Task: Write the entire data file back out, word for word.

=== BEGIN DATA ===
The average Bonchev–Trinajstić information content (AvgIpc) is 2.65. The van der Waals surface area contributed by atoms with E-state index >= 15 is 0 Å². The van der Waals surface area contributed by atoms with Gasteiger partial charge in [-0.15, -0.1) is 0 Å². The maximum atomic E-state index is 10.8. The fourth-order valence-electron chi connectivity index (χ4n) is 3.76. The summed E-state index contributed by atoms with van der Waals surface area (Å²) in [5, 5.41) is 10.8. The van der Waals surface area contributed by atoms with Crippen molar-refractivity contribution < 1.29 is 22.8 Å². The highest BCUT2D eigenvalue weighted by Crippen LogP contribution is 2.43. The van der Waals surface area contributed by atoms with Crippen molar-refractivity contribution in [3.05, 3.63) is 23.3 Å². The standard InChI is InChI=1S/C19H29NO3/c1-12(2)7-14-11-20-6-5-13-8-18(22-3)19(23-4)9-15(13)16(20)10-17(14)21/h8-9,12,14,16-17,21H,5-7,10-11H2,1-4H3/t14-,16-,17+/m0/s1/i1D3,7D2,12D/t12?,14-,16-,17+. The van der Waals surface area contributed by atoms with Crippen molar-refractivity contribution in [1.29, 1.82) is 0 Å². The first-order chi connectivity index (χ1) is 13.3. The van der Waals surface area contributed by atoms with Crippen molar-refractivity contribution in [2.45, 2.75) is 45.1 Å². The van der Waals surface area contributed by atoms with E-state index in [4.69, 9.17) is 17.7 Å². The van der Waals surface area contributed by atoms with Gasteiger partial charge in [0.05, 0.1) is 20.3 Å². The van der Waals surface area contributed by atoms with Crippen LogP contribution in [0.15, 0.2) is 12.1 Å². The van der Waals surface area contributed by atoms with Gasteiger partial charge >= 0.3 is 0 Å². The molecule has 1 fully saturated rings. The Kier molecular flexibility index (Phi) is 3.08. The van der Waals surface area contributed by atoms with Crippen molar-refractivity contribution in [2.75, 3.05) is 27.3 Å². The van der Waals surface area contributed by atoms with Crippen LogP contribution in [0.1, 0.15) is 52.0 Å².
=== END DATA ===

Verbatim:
The average Bonchev–Trinajstić information content (AvgIpc) is 2.65. The van der Waals surface area contributed by atoms with E-state index >= 15 is 0 Å². The van der Waals surface area contributed by atoms with Gasteiger partial charge in [-0.15, -0.1) is 0 Å². The maximum atomic E-state index is 10.8. The fourth-order valence-electron chi connectivity index (χ4n) is 3.76. The summed E-state index contributed by atoms with van der Waals surface area (Å²) in [5, 5.41) is 10.8. The van der Waals surface area contributed by atoms with Crippen molar-refractivity contribution < 1.29 is 22.8 Å². The highest BCUT2D eigenvalue weighted by Crippen LogP contribution is 2.43. The van der Waals surface area contributed by atoms with Crippen molar-refractivity contribution in [3.05, 3.63) is 23.3 Å². The standard InChI is InChI=1S/C19H29NO3/c1-12(2)7-14-11-20-6-5-13-8-18(22-3)19(23-4)9-15(13)16(20)10-17(14)21/h8-9,12,14,16-17,21H,5-7,10-11H2,1-4H3/t14-,16-,17+/m0/s1/i1D3,7D2,12D/t12?,14-,16-,17+. The van der Waals surface area contributed by atoms with Crippen molar-refractivity contribution in [1.29, 1.82) is 0 Å². The first-order chi connectivity index (χ1) is 13.3. The van der Waals surface area contributed by atoms with Crippen molar-refractivity contribution in [2.45, 2.75) is 45.1 Å². The van der Waals surface area contributed by atoms with E-state index in [4.69, 9.17) is 17.7 Å². The van der Waals surface area contributed by atoms with Gasteiger partial charge in [0.05, 0.1) is 20.3 Å². The van der Waals surface area contributed by atoms with Crippen LogP contribution in [0.15, 0.2) is 12.1 Å². The van der Waals surface area contributed by atoms with Gasteiger partial charge >= 0.3 is 0 Å². The molecule has 1 fully saturated rings. The Kier molecular flexibility index (Phi) is 3.08. The van der Waals surface area contributed by atoms with Crippen molar-refractivity contribution in [2.75, 3.05) is 27.3 Å². The van der Waals surface area contributed by atoms with Crippen LogP contribution in [0.1, 0.15) is 52.0 Å².